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Cancel HTTP request #3243

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MattiSG opened this Issue Dec 6, 2014 · 8 comments

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@MattiSG

MattiSG commented Dec 6, 2014

As a caller of an external API,
I would like to cancel an outgoing HTTP.call request,
To enforce proper ordering of results and minimising load


Example usage:

    // in some template's events
    'keyup #someInput': function(event) {
        Session.get('request').cancel();  // <- I would like to do this

        var newRequest = HTTP.call('GET', 'http://someapi.com/api/v1/convert', {
            params: {
                filter: event.target.value
            }
        }, function(error, result) {
            Session.set('results', result.data.value);
        });

        Session.set('request', newRequest);
    }
@smeijer

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smeijer commented Dec 9, 2014

We indeed do need access to the xhr.abort() method.

I need to be able to abort large sized file uploads. Or indeed, abort request that where executed prior to the currently running, like for example an auto completion form that uses a external source. The completion form should cancel running requests, when the user starts typing again.

@glasser

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glasser commented Jan 12, 2015

For what it's worth, you can just use the underlying XHR and Node request libraries directly when the basic easy-to-use HTTP.call doesn't provide all the detailed features that you need.

@MattiSG

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MattiSG commented Jan 12, 2015

Interesting. How are they exposed?

@glasser

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glasser commented Jan 12, 2015

They aren't exposed by Meteor. They are just part of your browser! (Especially on the client, HTTP.call is a pretty thin layer over XHR.)

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glasser commented Jan 12, 2015

Thanks for the feature request! You might be interested in reading our feature request guidelines.

@MattiSG

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MattiSG commented Jan 13, 2015

They are just part of your browser!

Ok… but I thought one of the advantages of HTTP.call is isomorphism. If I have to use XHR or its jQuery wrapper, I feel like Meteor failed its job (but perhaps I'm wrong!). Documenting the limitations and workarounds directly next to HTTP.call would ease the pain.

Also, in the browser, I see how the API is exposed. But how is it exposed in the server? Should I Npm.require('request')? How am I supposed to know which module is bundled with Meteor?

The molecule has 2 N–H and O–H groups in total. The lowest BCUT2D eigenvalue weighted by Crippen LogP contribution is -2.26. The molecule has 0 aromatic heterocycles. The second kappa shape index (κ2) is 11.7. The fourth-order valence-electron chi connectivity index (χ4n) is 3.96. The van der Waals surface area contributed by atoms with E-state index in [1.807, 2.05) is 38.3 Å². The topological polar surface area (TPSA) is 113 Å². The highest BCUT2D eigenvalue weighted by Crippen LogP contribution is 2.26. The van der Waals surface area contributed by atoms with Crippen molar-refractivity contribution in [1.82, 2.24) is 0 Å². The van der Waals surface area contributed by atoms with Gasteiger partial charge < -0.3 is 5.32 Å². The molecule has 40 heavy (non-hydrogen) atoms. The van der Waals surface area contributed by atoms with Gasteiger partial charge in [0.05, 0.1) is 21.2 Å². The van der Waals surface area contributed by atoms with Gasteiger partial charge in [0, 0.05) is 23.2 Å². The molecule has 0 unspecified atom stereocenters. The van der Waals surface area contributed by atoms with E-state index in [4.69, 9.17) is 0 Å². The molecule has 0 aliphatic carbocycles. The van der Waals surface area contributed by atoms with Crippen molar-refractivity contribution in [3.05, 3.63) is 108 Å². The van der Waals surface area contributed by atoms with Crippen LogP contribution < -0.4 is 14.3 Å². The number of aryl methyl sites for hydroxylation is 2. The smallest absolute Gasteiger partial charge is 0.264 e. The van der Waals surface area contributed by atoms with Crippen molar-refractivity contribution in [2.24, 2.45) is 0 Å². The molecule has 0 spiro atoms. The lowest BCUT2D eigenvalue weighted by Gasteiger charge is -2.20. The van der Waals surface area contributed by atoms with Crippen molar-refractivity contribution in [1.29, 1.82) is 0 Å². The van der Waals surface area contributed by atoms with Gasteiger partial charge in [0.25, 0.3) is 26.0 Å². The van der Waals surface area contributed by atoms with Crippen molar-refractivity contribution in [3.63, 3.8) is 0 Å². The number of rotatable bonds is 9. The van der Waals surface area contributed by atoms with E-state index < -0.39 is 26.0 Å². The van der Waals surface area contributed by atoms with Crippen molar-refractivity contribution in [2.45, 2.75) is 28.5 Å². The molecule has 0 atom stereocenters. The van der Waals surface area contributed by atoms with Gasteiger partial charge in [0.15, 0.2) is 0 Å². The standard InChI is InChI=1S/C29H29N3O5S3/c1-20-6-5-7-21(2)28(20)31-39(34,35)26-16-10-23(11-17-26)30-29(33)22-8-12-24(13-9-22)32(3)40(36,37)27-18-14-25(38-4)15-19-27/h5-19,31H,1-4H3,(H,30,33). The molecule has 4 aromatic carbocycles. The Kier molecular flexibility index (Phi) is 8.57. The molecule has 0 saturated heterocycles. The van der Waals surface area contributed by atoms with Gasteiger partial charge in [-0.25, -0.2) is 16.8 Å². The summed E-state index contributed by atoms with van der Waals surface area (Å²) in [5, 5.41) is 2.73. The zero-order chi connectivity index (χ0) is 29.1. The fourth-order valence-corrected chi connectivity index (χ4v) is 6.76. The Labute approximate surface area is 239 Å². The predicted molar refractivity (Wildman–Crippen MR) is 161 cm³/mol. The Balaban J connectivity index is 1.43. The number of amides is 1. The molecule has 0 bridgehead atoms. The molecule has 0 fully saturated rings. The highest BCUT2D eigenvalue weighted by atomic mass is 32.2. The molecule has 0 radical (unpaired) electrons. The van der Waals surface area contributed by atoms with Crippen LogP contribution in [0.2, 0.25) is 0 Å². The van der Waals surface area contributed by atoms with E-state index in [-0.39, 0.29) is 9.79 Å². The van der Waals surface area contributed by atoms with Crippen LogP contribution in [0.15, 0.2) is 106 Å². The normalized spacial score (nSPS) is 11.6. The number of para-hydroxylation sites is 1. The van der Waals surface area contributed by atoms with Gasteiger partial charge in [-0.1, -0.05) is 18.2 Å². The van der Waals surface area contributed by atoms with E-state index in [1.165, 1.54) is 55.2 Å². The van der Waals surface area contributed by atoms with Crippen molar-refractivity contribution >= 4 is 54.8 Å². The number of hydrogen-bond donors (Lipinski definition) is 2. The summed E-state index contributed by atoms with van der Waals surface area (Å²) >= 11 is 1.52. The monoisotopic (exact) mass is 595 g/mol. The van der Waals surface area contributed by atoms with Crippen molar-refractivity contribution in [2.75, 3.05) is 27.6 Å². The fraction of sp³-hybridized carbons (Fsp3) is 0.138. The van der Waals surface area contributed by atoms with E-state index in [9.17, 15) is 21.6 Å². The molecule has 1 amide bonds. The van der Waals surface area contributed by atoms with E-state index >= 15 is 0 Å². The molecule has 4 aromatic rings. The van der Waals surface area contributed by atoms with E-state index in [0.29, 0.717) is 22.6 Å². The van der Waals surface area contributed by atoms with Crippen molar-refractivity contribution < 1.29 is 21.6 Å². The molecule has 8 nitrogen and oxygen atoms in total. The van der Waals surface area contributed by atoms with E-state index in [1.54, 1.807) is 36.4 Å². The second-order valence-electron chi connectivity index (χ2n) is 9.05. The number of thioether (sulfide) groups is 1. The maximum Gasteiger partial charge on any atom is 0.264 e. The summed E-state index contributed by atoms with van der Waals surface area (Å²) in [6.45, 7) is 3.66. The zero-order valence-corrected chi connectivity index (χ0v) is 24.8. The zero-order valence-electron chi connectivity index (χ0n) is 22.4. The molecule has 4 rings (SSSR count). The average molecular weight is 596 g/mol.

@MattiSG

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MattiSG commented Jan 13, 2015

You might be interested in reading our feature request guidelines.

I just read it, and don't feel like anything has to change in this request now that you tagged it. Please correct me if I'm wrong.

@robertpitt

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robertpitt commented May 20, 2015

I too concur with the FR/Issue brought up.

I have developed an extra layer on top of meteor:http in order to control REST Flow to one of our API services but we have to resort to other means in order to things like uploads.

here: https://github.com/Centiq/centiq-crest

You claim that the http library isomorphic but that's already broken with the following:

/packages/http/httpcall_client.js#L52

  if (options.followRedirects === false)
    throw new Error("Option followRedirects:false not supported on client.");

  if (_.has(options, 'npmRequestOptions')) {
    throw new Error("Option npmRequestOptions not supported on client.");
  }

In regards to a solution, as you have already strayed away from being 100% isomorphic, adding the ability to intercept the XHR object before the send call would allow us to control a lot more of the request on a per application basis.

jQuery has an option called beforeSend within it's $.ajax calls to allow us to do the things that is not baked in.

If Pull request's are encouraged for this I don't mind putting in the work if we can agree on a api for it.

API suggestion:

http.get(path, _.extend(options, {
    /**
     * @var request XHR On the client, request on the server
     */
    beforeSend: function(request){

    }
}))

Solves a lot of issues and allows libraries to do more interesting things.

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